Above -- the north side of the bridge is slightly visible to the right. Photo 424, shared by Kim Vrtiska.
1919 - Brick yard flooded "leaving a mass of smoldering ruins," bridge across taylor branch impassAble, "woodpiles and chickens" moved to safety
Dr. Mccrea DESCRIBES BEING CAUGHT IN A FLASH FLOOD AS HE DROVE HIS BUGGY BACK FROM A RURAL CALL.
FLOOD At the old mill site
Photo 426 - A flood on the Nemaha at the old mill site. The mill reportedly ceased operations in 1900.
Enhancements and crops of this photo that reveal more details of the old mill in the shadows are below.
Crops and enhancements bring out the details of the old mill that is partially in shadows in the original unretouched photo.
Probably the nemaha - but where & when?
Photo 4. There is no date. The back is marked Eva Linn, who probably owned the photo.
probably the nemaha -- but where and when?
Photo 425. This bridge appears to be the railroad bridge north of Table Rock, but the photo bears no annotation.
The following photograph (Photograph 869) is labeled as train crossing the Nemaha. Looking at the concrete pillars might lead one to think that it is the same bridge, i.e., the bridge above is the railroad bridge north of town. When the picture below was posted on Facebook, the surmise is that it was on the Nemaha 3-1/2 miles north of Table Rock.
floods - taylor branch
date unknown - probably before 1915
Photo 492. This is probably of the bridge into Lower Town. If so, it is probably before 1915; compare the bridge with the bridge in 1915, below.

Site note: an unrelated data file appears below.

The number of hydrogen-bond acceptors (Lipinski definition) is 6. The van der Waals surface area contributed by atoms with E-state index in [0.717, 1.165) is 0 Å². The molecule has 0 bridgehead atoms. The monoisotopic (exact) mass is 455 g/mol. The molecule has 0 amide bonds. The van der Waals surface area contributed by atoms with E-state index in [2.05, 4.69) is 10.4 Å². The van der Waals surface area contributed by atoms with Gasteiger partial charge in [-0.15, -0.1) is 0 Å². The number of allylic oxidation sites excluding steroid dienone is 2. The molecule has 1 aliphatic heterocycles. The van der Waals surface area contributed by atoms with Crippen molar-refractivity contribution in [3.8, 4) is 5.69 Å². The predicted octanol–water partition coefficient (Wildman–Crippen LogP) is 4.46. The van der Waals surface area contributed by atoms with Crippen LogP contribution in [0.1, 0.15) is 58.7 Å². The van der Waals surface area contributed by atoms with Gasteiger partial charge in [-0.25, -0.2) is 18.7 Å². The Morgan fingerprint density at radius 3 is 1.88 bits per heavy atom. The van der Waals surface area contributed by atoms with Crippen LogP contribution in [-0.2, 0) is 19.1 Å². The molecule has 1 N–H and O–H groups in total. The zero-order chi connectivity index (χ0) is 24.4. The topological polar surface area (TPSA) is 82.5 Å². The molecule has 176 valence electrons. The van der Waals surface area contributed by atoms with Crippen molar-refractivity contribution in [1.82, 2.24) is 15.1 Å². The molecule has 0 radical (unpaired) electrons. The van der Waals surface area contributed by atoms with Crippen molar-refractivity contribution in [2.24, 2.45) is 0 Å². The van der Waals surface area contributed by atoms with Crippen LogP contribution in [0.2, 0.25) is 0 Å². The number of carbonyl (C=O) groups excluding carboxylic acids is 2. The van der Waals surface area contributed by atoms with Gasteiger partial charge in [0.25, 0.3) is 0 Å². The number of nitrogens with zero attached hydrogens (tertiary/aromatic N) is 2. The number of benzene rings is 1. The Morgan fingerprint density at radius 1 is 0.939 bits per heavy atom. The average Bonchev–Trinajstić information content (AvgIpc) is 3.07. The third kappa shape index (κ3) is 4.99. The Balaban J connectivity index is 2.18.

Details of Photo 492. Look at the bridge, the telephone pole on the north side of the road, and the house to the right in the trees, and compare to the 1915 flood picture below. It appears to be the same bridge, but an earlier time.
Photo 675 is identified as being in Lower Town 1915.
Here are excerpts of Photo 675 showing detais. The closest house is probably on the lot where Donnie Kalina now lives, which was built and lived in for many years by the Hillers. The Hillers built their house in about 1958.
Photo 424, the original and an excerpt, another view of the flood.
1941 and 1944. RICH SILT LEFT IN 1941, BRIDGE wiped out IN 1944
The 1944 flood took out the "last two" of the bridges over the Nemaha, leaving only the "Luthy" Bridge. This is from the history of the Pleasant Valley School written by Nettie Stehlik in 1957; this appeared in the August 1, 1957 edition of the Argus.